As you read this, I am flying to Paris, or perhaps have touched down at De Gaulle airport. I plan to be there for 10 days. I have no idea what I'll be doing there. I have never left the country before. I'm not altogether sanguine at the prospect. But I'm trying to be a good sport. I had to get a haircut before we left, and buy a new suitcase. I think we'll see some museums and churches and eat some French food. I'll say a few words in French and try not to get arrested. We'll see how it goes. I'll miss doing the column. I'll miss your presence in cyberspace, and I'll miss the ocean and the dogs.
This column will continue to run for the rest of the week, as I'm writing ahead. But there will be a hiatus as the hopper finally empties.
When that happens: Please, talk amongst yourselves.
Meanwhile, I'll try to find an Internet cafe and post some letters from Paris.
It's like I have two life scripts that are completely incompatible, so I keep bouncing between them. Essential background: Until I was 6 or so, my family lived in a nice brick house in the suburbs. Daddy traveled a lot on business; Mommy took care of all our needs and apparently had no needs of her own. Then we moved into a commune in the city (this is the late 1960s) in which all the kids were pretty much abandoned while the adults worked at finding themselves. Here, the ideals were intelligence expressed by clever sarcasm and insightful philosophical/political discussions. Emotional neediness was held in contempt. I missed being taken care of, but I got plenty of attention by matching wits with the adults (which wasn't all that hard, as they were usually stoned).
Since age 13, I've dated two types of men. Most of the time I live a version of my early childhood: neat brick house in a quiet neighborhood with a very nice, caring guy (the mommy) who loves me unconditionally and where it's all about my emotional needs. Generally, after two to five years I get bored, lose respect and leave them. Then I move to a downtown loft and fall for a daddy: brilliant but emotionally distant, and my challenge is to attract him with my intelligence while never letting on how much I crave his love, because that would surely drive him away. These end either with my giving up after lots of angst and game playing (which they hate), or, once, getting up the nerve to ask for what I need (unconditional love!) and being told, "No, let's just be friends." This has also played out with brilliant but distant bosses, but at least there, without the distraction of sex, I realized what I was doing, which broke the spell.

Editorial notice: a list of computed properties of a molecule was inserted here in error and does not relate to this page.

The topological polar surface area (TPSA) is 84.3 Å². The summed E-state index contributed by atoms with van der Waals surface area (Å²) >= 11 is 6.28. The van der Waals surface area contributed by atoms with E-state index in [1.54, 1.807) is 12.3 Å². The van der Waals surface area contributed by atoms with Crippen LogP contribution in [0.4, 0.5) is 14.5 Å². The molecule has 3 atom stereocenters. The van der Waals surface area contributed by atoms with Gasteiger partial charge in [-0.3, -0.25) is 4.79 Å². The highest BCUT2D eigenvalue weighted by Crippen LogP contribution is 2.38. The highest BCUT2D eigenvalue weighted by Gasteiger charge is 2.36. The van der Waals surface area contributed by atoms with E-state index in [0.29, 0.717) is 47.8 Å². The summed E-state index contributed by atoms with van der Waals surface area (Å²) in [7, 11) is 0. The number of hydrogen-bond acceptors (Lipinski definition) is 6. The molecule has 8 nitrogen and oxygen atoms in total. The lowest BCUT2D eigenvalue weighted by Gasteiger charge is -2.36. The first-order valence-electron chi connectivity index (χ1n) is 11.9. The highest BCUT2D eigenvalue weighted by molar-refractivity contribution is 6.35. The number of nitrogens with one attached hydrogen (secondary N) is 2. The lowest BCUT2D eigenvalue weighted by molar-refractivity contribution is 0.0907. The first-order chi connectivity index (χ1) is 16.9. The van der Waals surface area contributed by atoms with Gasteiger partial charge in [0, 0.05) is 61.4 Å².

Now I'm coming up on the five-year mark with my current mommy. This guy loves me so much, and I love that he loves me. He's not stupid, but he's not as smart as I am; he can't help me grow, as I am his whole world, and I never feel challenged to do or be my best. He's happy with who I am. I would have a comfortable and safe life with him. He's supportive and an affable companion. Why isn't that enough? I've tried to break up with him several times over the past year, but he won't let me go. He's eager to do all he can, whatever I want; he's willing to try to talk about politics and go to art galleries and travel around the world with me. Let's go to therapy; that'll solve all our problems, he says. It never does. Unless the conversation is about how wonderful I am, I'm bored.
A few months ago I met a daddy -- actually a guy I've known for several years, but the sparks started to fly this summer -- and have been thrilled. Not just at our amazing conversations (we talk about everything! Not just about me!), but at all the interesting things he does (he leaves the house!) and all the stuff I can learn from him. The intellectual appeal turned into something more, and we've become very close. This one is, as it happens, available emotionally but not legally; he's married with young children. We've talked about our attraction to each other but are not having sex, both because we feel it would be ethically wrong given our situations and because (we've discussed this, too) I think it would set me up for more emotional trauma. I would want him, need him, and not be able to have him. Which is already the case, but sex would make it even more so. But I don't know how much longer we can hold out -- we seem to need to touch each other a lot (hugs, hand-holding under the table, that kind of thing), and the heat is building.
I guess my question is, which direction do I go in? Do I work the mommy angle -- figure out what more I need in my current relationship and get it from him? Or do I resolve the daddy issue, perhaps by having it come out right with this daddy (which would require his leaving his family for me, and oh what a vindication that would be)? Or do I leave them both and hold out for a mommy who is challenging, a daddy who is nurturing? Can everything I want exist in one person, or am I doomed to going back and forth? How do I reconcile my opposing needs -- to adore and be adored, to want and be wanted, to be the learner and the leader?
Dear Daddy's Girl,